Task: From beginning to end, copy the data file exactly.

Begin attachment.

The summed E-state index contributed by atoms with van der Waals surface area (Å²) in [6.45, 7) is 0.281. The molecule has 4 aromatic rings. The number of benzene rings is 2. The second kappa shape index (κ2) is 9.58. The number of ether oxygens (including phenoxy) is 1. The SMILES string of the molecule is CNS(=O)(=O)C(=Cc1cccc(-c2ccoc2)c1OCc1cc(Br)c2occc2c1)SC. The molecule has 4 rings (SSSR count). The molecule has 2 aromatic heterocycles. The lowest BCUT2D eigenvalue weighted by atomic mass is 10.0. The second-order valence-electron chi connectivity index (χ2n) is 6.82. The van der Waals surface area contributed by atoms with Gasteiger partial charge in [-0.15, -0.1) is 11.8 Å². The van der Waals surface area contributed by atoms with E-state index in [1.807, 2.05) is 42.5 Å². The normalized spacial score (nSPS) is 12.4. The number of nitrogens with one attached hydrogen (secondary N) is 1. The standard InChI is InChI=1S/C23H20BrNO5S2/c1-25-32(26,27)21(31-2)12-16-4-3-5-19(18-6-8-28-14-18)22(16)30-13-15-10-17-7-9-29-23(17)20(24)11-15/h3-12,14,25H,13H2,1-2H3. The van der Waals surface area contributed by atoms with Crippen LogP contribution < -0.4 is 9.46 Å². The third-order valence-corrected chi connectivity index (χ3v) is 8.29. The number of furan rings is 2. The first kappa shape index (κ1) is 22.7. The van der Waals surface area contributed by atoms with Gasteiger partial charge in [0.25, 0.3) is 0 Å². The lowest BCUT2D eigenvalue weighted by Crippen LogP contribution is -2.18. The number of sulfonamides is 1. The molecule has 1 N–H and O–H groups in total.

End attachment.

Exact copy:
The summed E-state index contributed by atoms with van der Waals surface area (Å²) in [6.45, 7) is 0.281. The molecule has 4 aromatic rings. The number of benzene rings is 2. The second kappa shape index (κ2) is 9.58. The number of ether oxygens (including phenoxy) is 1. The SMILES string of the molecule is CNS(=O)(=O)C(=Cc1cccc(-c2ccoc2)c1OCc1cc(Br)c2occc2c1)SC. The molecule has 4 rings (SSSR count). The molecule has 2 aromatic heterocycles. The lowest BCUT2D eigenvalue weighted by atomic mass is 10.0. The second-order valence-electron chi connectivity index (χ2n) is 6.82. The van der Waals surface area contributed by atoms with Gasteiger partial charge in [-0.15, -0.1) is 11.8 Å². The van der Waals surface area contributed by atoms with E-state index in [1.807, 2.05) is 42.5 Å². The normalized spacial score (nSPS) is 12.4. The number of nitrogens with one attached hydrogen (secondary N) is 1. The standard InChI is InChI=1S/C23H20BrNO5S2/c1-25-32(26,27)21(31-2)12-16-4-3-5-19(18-6-8-28-14-18)22(16)30-13-15-10-17-7-9-29-23(17)20(24)11-15/h3-12,14,25H,13H2,1-2H3. The van der Waals surface area contributed by atoms with Crippen LogP contribution < -0.4 is 9.46 Å². The third-order valence-corrected chi connectivity index (χ3v) is 8.29. The number of furan rings is 2. The first kappa shape index (κ1) is 22.7. The van der Waals surface area contributed by atoms with Gasteiger partial charge in [0.25, 0.3) is 0 Å². The lowest BCUT2D eigenvalue weighted by Crippen LogP contribution is -2.18. The number of sulfonamides is 1. The molecule has 1 N–H and O–H groups in total.